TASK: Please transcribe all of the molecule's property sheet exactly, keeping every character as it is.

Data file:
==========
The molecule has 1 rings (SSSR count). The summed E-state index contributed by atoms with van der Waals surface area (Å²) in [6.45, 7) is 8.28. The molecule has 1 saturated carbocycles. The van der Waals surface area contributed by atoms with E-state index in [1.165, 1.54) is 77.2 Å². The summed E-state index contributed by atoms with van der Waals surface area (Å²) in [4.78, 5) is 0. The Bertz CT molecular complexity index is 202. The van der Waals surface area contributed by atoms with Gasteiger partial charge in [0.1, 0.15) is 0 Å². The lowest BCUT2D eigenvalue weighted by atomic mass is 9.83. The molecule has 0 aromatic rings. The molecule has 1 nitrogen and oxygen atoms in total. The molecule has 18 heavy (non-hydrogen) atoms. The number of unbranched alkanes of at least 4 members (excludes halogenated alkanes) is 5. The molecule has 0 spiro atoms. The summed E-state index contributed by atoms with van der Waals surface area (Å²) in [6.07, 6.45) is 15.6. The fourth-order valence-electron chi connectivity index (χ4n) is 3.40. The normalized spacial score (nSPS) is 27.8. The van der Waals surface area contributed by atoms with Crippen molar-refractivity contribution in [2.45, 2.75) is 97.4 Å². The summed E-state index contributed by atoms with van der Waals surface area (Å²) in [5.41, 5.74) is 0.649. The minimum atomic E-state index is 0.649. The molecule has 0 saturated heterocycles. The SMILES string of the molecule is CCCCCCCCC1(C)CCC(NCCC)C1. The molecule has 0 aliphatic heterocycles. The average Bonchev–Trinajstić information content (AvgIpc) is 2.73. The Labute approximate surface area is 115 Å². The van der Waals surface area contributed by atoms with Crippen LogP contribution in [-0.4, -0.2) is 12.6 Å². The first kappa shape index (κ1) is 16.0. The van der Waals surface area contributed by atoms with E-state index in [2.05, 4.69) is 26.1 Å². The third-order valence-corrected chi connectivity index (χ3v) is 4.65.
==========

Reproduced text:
The molecule has 1 rings (SSSR count). The summed E-state index contributed by atoms with van der Waals surface area (Å²) in [6.45, 7) is 8.28. The molecule has 1 saturated carbocycles. The van der Waals surface area contributed by atoms with E-state index in [1.165, 1.54) is 77.2 Å². The summed E-state index contributed by atoms with van der Waals surface area (Å²) in [4.78, 5) is 0. The Bertz CT molecular complexity index is 202. The van der Waals surface area contributed by atoms with Gasteiger partial charge in [0.1, 0.15) is 0 Å². The lowest BCUT2D eigenvalue weighted by atomic mass is 9.83. The molecule has 0 aromatic rings. The molecule has 1 nitrogen and oxygen atoms in total. The molecule has 18 heavy (non-hydrogen) atoms. The number of unbranched alkanes of at least 4 members (excludes halogenated alkanes) is 5. The molecule has 0 spiro atoms. The summed E-state index contributed by atoms with van der Waals surface area (Å²) in [6.07, 6.45) is 15.6. The fourth-order valence-electron chi connectivity index (χ4n) is 3.40. The normalized spacial score (nSPS) is 27.8. The van der Waals surface area contributed by atoms with Crippen molar-refractivity contribution in [2.45, 2.75) is 97.4 Å². The summed E-state index contributed by atoms with van der Waals surface area (Å²) in [5.41, 5.74) is 0.649. The minimum atomic E-state index is 0.649. The molecule has 0 saturated heterocycles. The SMILES string of the molecule is CCCCCCCCC1(C)CCC(NCCC)C1. The molecule has 0 aliphatic heterocycles. The average Bonchev–Trinajstić information content (AvgIpc) is 2.73. The Labute approximate surface area is 115 Å². The van der Waals surface area contributed by atoms with Crippen LogP contribution in [-0.4, -0.2) is 12.6 Å². The first kappa shape index (κ1) is 16.0. The van der Waals surface area contributed by atoms with E-state index in [2.05, 4.69) is 26.1 Å². The third-order valence-corrected chi connectivity index (χ3v) is 4.65.